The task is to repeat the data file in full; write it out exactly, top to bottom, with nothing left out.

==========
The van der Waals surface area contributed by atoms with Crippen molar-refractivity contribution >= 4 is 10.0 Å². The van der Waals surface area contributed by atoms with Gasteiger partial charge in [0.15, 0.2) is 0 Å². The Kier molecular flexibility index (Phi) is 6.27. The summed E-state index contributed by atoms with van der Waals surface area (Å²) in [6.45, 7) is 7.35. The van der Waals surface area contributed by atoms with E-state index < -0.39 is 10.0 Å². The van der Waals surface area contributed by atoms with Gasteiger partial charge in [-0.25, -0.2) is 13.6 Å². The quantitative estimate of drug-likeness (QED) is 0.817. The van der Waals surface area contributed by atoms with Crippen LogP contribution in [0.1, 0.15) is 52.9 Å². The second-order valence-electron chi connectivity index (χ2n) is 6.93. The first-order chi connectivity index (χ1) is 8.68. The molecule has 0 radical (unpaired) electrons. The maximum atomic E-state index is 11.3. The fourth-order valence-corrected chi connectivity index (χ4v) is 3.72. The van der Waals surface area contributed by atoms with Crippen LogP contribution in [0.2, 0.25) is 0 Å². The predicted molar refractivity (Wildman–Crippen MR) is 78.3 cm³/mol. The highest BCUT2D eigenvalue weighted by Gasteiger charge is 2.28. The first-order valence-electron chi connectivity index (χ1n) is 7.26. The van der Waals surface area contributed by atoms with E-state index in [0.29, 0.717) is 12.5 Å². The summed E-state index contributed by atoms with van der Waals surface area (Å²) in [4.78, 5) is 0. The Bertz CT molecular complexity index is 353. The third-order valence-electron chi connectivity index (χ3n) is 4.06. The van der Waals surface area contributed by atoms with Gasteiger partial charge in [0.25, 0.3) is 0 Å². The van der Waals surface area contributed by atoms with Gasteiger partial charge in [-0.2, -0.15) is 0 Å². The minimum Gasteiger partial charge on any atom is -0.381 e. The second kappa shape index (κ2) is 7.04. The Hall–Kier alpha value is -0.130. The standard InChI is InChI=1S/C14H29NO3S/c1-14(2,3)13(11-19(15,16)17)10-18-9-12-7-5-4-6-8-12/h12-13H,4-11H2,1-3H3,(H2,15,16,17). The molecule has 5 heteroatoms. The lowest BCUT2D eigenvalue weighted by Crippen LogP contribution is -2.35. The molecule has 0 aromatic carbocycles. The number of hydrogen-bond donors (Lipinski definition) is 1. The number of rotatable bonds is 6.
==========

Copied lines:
The van der Waals surface area contributed by atoms with Crippen molar-refractivity contribution >= 4 is 10.0 Å². The van der Waals surface area contributed by atoms with Gasteiger partial charge in [0.15, 0.2) is 0 Å². The Kier molecular flexibility index (Phi) is 6.27. The summed E-state index contributed by atoms with van der Waals surface area (Å²) in [6.45, 7) is 7.35. The van der Waals surface area contributed by atoms with E-state index < -0.39 is 10.0 Å². The van der Waals surface area contributed by atoms with Gasteiger partial charge in [-0.25, -0.2) is 13.6 Å². The quantitative estimate of drug-likeness (QED) is 0.817. The van der Waals surface area contributed by atoms with Crippen LogP contribution in [0.1, 0.15) is 52.9 Å². The second-order valence-electron chi connectivity index (χ2n) is 6.93. The first-order chi connectivity index (χ1) is 8.68. The molecule has 0 radical (unpaired) electrons. The maximum atomic E-state index is 11.3. The fourth-order valence-corrected chi connectivity index (χ4v) is 3.72. The van der Waals surface area contributed by atoms with Crippen LogP contribution in [0.2, 0.25) is 0 Å². The predicted molar refractivity (Wildman–Crippen MR) is 78.3 cm³/mol. The highest BCUT2D eigenvalue weighted by Gasteiger charge is 2.28. The first-order valence-electron chi connectivity index (χ1n) is 7.26. The van der Waals surface area contributed by atoms with E-state index in [0.29, 0.717) is 12.5 Å². The summed E-state index contributed by atoms with van der Waals surface area (Å²) in [4.78, 5) is 0. The Bertz CT molecular complexity index is 353. The third-order valence-electron chi connectivity index (χ3n) is 4.06. The van der Waals surface area contributed by atoms with Gasteiger partial charge in [0.25, 0.3) is 0 Å². The van der Waals surface area contributed by atoms with Gasteiger partial charge in [-0.2, -0.15) is 0 Å². The minimum Gasteiger partial charge on any atom is -0.381 e. The second kappa shape index (κ2) is 7.04. The Hall–Kier alpha value is -0.130. The standard InChI is InChI=1S/C14H29NO3S/c1-14(2,3)13(11-19(15,16)17)10-18-9-12-7-5-4-6-8-12/h12-13H,4-11H2,1-3H3,(H2,15,16,17). The molecule has 5 heteroatoms. The lowest BCUT2D eigenvalue weighted by Crippen LogP contribution is -2.35. The molecule has 0 aromatic carbocycles. The number of hydrogen-bond donors (Lipinski definition) is 1. The number of rotatable bonds is 6.